Just prior to Hot Docs kicking off this week, a pair of documentaries open up at the Bloor Cinema this week for truncated runs just prior to the festival that will serve as the pride and joy of the venue over for the next couple of weeks. Both films are histories on different topics, but one works more effectively than the other.
Bert Stern: Original Mad Man
Photographer Bert Stern was seen by many as defining the style for an entire generation of art and advertising, but while his work can be easily analyzed and pondered over, director Shannah Laumeister’s film is only skin deep in its look at such an influential figure.
With Stern telling the majority of his own story, Original Mad Man briefly chronicles his depression era childhood through his first big break working on a Smirnoff campaign and eventually to becoming the most sought after mind in his field thanks to his obsession with the female form.
And that’s really all there is to this. It would be a little easier if Stern seemed more comfortable talking about his life on camera. He seems uneasy; something that he freely admits early on. He has an interesting story to tell, but not enough to sustain a feature length documentary in this kind of format. He seem more like the kind of person you would want to have drinks with instead of watching him be somewhat forced to be open and forthcoming.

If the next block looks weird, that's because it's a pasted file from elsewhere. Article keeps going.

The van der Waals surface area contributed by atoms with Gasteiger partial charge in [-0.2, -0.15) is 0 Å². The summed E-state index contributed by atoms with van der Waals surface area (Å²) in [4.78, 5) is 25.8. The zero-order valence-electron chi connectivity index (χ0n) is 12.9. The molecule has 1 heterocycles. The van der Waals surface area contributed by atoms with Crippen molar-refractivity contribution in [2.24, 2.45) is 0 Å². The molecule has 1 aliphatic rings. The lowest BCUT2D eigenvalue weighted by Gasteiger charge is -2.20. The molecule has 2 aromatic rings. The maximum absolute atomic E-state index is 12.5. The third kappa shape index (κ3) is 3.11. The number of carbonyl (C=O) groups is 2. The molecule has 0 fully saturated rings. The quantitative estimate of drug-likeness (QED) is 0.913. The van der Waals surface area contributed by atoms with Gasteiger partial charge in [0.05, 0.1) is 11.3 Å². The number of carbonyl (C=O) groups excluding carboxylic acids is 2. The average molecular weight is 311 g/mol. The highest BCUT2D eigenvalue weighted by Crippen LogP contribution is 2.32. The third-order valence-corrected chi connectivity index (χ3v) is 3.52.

A Fierce Green Fire
Director Mark Kitchell delivers his first documentary since he made Berkley in the Sixties in 1990 with this sprawling and admirably comprehensive oral history of environmental activism since the late 1940s.
Divided into several sections focusing on different parts of the struggle for environmental awareness (narrated by the likes of Robert Redford, Meryl Streep, Ashley Judd, and Isabel Allende), Kitchell crafts a lengthy, but well paced look tracing activism from the days of the Sierra Club to the modern day ball dropping on Kyoto. It’s far more even handed and intriguing to watch than someone simply giving a lecture on the same topic. It might be better suited for television viewing, but it’s nothing if not interesting, and it could serve as a great starting point for those wanting to learn more about our troubled history with our environment and those wanting to save it.